I write it long and cut it. I mean I just…for me, that seems to be better. But yeah, I think that’s the character development that’s hard for me because I don’t have the room to play with that as much as I would like to.

Alexandra: Yes, yeah, exactly. Great point. And the other thing we mentioned was that you were a photo journalist in the past life.

Do you find any parallels between photo journalism and writing? I’m just curious. They’re both art forms.

Laura: They’re both storytelling. I was in the photo industry, so I was writing about the photo industry which is a little bit different. But both of my in-laws are professional photographers, like master craftsmen, professional photographers.

I wrote for different consumer and trade magazines. I did a lot of photo shows. Photography is definitely an art form.

It’s interesting because you can tell the truth and you can also lie with pictures, the same way with words. You can tell the truth and also lie with the right lead in. People would say, “A photo always tells you the truth.” And no, it doesn’t.

Because you can create whatever you want in the same instance which I actually love about it. There’s so many ways, when you’re behind the lens to tell a story.

I love to do candids. I would like to be the distance from people and capture conversations. Or, just those authentic smiles. Like my family, we’re the worst at family photos which is sad because we are a group of photographers who do not like to have their pictures taken in a group. We’re terrible. We don’t all sit together. We wiggle a lot. We make those like really awkward smile, the whole thing. So, I tend to like more of the candid photos, I’m drawn to that.

I think a lot of it is also listening and patience. Like when you take a photo, a lot of times you want to just let people be together for a little bit before you start snapping right away. You want to get people comfortable.

And I think in a story, a lot of the times you don’t made me so I want to hit them completely at the beginning. You want to bring them in to the world. Let them get a little bit comfortable. So, I think there’s some parallels that way, too.

But I also covered a lot of the different technologies over that time. That was before digital photography, or digital photography was really popular. And I enjoyed that because there were so many big industry leaps happening in a short period of time. So, that was a lot of fun to cover.

Alexandra: Oh, it must have been. Yeah, amazing.

Laura: Hard to believe it but we use to not be able to take prints from digital cameras.

Alexandra: Yeah, crazy.

Laura: Photo op was not a verb a long time ago. Like, it’s all different now.

Alexandra: And it’s changed so fast. Incredible.

Laura: It really has. So, it’s been fun to be on the other side of it.

Alexandra: Oh, that’s great.

Laura: I still have some things I do a little bit here and there in the photo business by just kind of keeping connected with people. And I’m not as current on it as I used to be, but I’m just now I’m enjoying it as a consumer.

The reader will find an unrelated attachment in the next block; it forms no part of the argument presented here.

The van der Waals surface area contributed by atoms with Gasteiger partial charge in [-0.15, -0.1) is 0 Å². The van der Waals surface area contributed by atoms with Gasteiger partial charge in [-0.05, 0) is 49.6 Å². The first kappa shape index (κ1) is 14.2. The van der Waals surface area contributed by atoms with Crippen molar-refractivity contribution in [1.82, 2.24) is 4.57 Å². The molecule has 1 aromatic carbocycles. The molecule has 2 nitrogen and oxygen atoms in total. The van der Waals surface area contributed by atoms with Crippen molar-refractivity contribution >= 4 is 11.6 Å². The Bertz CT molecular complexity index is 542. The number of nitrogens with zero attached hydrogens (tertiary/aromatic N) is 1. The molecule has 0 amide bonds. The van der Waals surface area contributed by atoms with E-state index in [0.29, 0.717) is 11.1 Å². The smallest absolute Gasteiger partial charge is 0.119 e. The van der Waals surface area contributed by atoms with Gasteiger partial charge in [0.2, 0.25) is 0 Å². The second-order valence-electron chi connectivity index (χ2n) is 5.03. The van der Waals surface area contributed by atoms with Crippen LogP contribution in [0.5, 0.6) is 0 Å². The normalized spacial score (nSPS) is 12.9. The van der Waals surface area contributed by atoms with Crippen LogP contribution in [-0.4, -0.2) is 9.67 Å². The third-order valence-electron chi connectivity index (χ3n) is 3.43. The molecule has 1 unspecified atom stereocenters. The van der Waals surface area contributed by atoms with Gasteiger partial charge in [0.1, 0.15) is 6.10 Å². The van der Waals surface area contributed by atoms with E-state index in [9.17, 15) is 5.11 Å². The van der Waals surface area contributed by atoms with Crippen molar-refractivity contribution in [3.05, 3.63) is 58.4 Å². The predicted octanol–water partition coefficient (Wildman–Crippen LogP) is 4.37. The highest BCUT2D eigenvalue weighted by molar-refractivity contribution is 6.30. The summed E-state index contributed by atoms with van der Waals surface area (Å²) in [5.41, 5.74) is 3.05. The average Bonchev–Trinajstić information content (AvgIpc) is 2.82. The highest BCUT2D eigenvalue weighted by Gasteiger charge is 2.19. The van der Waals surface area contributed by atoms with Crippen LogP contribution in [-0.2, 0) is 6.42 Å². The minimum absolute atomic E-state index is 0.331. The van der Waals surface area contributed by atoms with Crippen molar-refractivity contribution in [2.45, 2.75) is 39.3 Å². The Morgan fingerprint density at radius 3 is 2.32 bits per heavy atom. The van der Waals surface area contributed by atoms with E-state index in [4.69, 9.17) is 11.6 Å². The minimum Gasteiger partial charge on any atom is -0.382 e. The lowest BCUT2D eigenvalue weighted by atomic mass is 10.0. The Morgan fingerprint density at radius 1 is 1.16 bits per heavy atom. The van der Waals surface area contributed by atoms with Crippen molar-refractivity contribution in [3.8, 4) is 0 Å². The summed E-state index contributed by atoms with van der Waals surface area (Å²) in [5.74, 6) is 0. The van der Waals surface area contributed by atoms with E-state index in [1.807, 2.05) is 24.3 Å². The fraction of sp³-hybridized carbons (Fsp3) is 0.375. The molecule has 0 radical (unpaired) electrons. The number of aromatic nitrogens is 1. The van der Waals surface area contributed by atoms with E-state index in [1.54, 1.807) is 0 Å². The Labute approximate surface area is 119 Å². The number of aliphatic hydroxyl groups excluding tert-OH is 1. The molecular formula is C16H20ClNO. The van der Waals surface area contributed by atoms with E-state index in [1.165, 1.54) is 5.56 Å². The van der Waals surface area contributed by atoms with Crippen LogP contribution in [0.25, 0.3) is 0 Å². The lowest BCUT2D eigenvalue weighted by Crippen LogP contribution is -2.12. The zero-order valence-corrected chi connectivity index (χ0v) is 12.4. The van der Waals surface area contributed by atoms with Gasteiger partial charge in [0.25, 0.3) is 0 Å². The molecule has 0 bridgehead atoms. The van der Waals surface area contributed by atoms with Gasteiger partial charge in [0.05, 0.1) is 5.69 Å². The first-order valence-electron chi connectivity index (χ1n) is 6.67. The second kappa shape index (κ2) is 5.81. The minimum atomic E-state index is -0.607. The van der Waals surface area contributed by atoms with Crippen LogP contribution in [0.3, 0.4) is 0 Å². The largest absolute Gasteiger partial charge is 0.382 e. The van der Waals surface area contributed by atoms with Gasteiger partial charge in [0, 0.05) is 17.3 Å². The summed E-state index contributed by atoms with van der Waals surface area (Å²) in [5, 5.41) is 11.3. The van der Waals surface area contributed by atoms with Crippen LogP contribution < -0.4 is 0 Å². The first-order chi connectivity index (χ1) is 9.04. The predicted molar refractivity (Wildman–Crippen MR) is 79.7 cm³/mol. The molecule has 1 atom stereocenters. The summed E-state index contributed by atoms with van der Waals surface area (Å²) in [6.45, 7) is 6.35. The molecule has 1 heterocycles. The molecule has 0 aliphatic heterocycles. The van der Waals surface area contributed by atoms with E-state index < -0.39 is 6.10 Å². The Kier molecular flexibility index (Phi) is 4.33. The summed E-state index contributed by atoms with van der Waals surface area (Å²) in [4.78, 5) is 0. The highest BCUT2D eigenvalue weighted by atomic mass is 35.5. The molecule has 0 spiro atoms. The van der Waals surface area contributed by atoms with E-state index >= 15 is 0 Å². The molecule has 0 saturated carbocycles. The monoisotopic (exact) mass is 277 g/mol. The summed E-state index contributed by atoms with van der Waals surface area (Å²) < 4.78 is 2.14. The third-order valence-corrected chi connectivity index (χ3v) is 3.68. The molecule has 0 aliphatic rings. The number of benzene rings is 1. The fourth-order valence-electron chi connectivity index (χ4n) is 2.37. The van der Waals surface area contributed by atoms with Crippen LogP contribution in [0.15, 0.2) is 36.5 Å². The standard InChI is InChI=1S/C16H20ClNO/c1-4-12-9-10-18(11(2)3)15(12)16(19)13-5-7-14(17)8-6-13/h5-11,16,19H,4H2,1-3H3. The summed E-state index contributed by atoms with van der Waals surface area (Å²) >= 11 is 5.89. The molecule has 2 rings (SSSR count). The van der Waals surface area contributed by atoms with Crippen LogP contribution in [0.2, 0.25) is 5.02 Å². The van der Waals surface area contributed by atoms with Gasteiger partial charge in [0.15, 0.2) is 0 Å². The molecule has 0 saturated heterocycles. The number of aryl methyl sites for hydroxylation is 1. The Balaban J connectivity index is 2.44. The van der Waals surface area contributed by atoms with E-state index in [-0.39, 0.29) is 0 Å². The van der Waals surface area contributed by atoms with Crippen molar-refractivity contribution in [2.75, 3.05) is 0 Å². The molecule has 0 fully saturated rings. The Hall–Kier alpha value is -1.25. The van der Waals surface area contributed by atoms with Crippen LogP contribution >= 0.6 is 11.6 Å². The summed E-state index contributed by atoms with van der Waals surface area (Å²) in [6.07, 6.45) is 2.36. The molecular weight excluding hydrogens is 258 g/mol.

Alexandra: One last question before we go.

Can you tell us anything about the next book in the series? Any plot points that you kind of got nailed down or anything?

Laura: I’m still so in it. So, I’m trying to articulate it well. It’s essentially about a woman who goes missing. And so, Jamie has to find this missing person and she realizes that maybe she shouldn’t have been found.

Alexandra: Oh, I like it, wow.

Laura: I’ve been working through that, so it’s been really interesting to deal with. Just to deal with the dynamics of what do you do if this person should have stayed hidden, and why.

Alexandra: Oh, amazing.

And any idea when that might be out?

Laura: I don’t have any firm deadlines yet. I’m hoping I’ll know more in a few months. We’ll do that and then we have another, you know, we have the anthology coming out and, you know, maybe another short story project.

Alexandra: Right, yeah.

Laura: Yep, then we’ll see.

Alexandra: Yeah. And right now, people can pick up Daughters of Bad Men which is available on all the online retailers, and I’ll put links.

Laura: Yes. You got, yep, all those. And if you’re in the Austin area, you can go to Book People. We’re close by there so that’s my favorite place to be, close to Austin. And also, we have a lot of great community in the area. Right in between Austin and San Antonio.

Alexandra: Well, this has been amazing, Laura. Why don’t you let our listeners know a little bit about where they can find out more about you and your books?

Laura: Okay. Yes. You can find me online at lauraoles.com. It’s O-L-E-S .com, Laura Oles. Also, I’m on Twitter. And I’m very sporadic on Twitter, I apologize. I’m just…I’m on and off, can’t make it stick. So, it’s @lauraoles. And on Facebook, also Laura Oles on Facebook, so that’s… And then also my author page is Laura Oles Author. So, you can find me two ways on Facebook. And then on Instagram, I am also LauraOles1.

Alexandra: Okay, great. Awesome. Well, this has been fantastic. Thanks very much for being with me today. And try to stay warm there in Texas Hill Country.

Laura: Yeah, and thanks. It’s with the 40-degree weather that we’re just terrified of.

Alexandra: Hope you survive.

Laura: Yes, thanks so much.

Alexandra: Thanks, Laura. Bye-bye.

Laura: Bye-bye. Thank you.